Nearly every Sunday, I line my little ones up for a quick picture before we go into church. It’s just a fun thing I do because I like looking back at the photos as they change over time. I often share them on Facebook or Instagram, and it never fails, every few weeks someone comments or messages me asking, “HOW do you do it?!” The “it” being get 5 kids dressed up and to church weekly. Well, I just do. The same way some moms get 1, 2, or 6 kids up, dressed, and out the door to school every day. It’s important, so we do it, even if it’s not easy.
Over the years, there have been many, many Sundays when I have carried a baby on my hip and/or held the hands of little ones as we crossed a parking lot, found classrooms, and made our way to seats at church. Unfortunately, a larger number than I care to count of those trips were done alone, without my husband beside me, especially over the last couple of years. Neither of us have enjoyed this situation, but it is what it is. My husband doesn’t like missing church, and I don’t like going alone. He’s also super helpful when it comes to getting kids ready and out the door. However, his job complicates things, and he can’t always go to church with us. Currently, he’s only able to go every other week. The other weeks, I’m on my own. He’ll help me get them out the door if he’s still at home, but I can’t get up counting on his help because if he gets a call and has to go, I’m left scrambling and unprepared. Been there. Done that.
When I show up with our crew, I usually get surprised looks and comments like, “Wow! Supermom!” I usually smile and laugh, but if little ears weren’t listening I’d tell those onlookers, “No. Exhausted mom.” Because by that point, I am.
I’ve dressed and fed them, combed hair, made ponytails, helped with requests for cologne or “smell goods,” changed diapers, refilled sippy cups, found lost shoes, herded kids to the car, buckled seat belts, taken a kid back inside to potty, retrieved dropped hair bows and blankets, driven nearly an hour, gone over our plan and expectations, found lost shoes again, found lost hair bows again, unloaded our van, and herded them across a busy parking lot. At that point it’s only about 2/3 over. Before I get to sit down, we will make our way through a crowded building to the bathroom, help 2 go potty, wash hands, stop at the water fountain, make our way back through the crowd to check everyone in, then drop kids off on three different halls in 2 different buildings.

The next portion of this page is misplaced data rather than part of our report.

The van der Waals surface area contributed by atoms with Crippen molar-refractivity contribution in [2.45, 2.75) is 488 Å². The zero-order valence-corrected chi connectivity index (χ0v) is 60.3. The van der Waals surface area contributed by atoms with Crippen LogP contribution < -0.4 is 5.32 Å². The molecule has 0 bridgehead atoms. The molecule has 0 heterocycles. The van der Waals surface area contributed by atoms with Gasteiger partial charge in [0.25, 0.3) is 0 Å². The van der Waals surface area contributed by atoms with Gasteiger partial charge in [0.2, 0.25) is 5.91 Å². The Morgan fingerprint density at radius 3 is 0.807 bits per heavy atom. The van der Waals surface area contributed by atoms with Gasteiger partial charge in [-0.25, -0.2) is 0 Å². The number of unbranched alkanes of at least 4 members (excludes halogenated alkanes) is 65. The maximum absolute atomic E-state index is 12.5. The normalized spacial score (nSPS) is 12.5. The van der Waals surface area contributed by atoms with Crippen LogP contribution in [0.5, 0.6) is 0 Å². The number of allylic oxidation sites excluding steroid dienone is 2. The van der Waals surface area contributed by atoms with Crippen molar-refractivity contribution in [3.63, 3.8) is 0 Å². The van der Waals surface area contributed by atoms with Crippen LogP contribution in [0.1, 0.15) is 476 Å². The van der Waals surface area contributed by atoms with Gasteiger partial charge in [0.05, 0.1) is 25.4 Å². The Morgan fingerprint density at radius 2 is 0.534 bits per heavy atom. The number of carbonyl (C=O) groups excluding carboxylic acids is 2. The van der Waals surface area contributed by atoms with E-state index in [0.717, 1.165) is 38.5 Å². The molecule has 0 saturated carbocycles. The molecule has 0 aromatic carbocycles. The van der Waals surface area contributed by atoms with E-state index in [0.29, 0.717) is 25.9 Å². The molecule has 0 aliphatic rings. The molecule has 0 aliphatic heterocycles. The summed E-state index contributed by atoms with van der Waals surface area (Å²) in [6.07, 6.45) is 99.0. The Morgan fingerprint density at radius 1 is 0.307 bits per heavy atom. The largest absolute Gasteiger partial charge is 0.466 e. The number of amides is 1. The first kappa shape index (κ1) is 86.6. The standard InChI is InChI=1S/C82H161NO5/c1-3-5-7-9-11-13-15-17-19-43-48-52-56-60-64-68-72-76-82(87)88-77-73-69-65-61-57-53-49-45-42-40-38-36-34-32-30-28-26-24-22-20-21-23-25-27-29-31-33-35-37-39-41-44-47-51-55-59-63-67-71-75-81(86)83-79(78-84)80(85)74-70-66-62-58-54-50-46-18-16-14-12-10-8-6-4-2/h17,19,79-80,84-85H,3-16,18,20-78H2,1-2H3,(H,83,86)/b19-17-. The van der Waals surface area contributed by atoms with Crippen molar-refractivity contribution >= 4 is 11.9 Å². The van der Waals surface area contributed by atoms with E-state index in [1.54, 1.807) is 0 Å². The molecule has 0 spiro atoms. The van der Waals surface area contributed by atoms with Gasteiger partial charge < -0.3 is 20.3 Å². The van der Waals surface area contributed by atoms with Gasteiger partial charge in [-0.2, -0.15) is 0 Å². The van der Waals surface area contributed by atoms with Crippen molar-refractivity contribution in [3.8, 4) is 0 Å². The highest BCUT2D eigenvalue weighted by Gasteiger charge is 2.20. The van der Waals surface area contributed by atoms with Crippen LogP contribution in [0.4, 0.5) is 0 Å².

Sometimes Most of the time I’m sweating by the time they’re safely in their classrooms. I probably don’t even look like the same woman that walked in the door with them.🙂
I don’t say this to brag. At all. I say all that to tell you, it’s not easy. Most of the time I wouldn’t call it hard necessarily (unless you’ve been up all night with a baby and you’re running on 3 hours of broken sleep. Then it’s hard. Very hard.), but it is work – a lot of work. It does require planning, energy, and dedication. I don’t have it all together. When we leave our house on Sunday mornings, more often than not it looks like someone broke in and ransacked the place. Not to mention, the pictures should speak for themselves. They certainly are not frame worthy every week.
But it’s worth it. Very worth it. Even on the Sundays when things have gone terribly, terribly wrong, there has always been that one part in the sermon, or one comment from a friend or stranger, or that moment of Peace during a favorite song that reminded me why I did it that morning and encouraged me to keep going. I’ve learned that God gives strength to the weak and rest to the weary. I’ve learned that people you have no idea exist (because you’re busy counting heads and rushing to the potty) are watching you and the example you set, good or bad. The few weeks I have stayed home and deemed it to be too much work, I have always regretted my decision.
Mamas, take your babies to church, even when it means going without your husband. I believe those may be even more important Sundays because the effort you put in shows your children that even when it’s not easy, and it is exhausting, it’s worth it. It’s important to go and worship with other believers. It’s important to join with a church family and learn and serve together. Church isn’t just something we do when it’s convenient or easy. It’s part of life, and life is messy.
“And let us consider how we may spur one another on toward love and good deeds, not giving up meeting together, as some are in the habit of doing, but encouraging one another – and all the more as you see the day approaching.” Heb. 10:24-25
It’s worth it.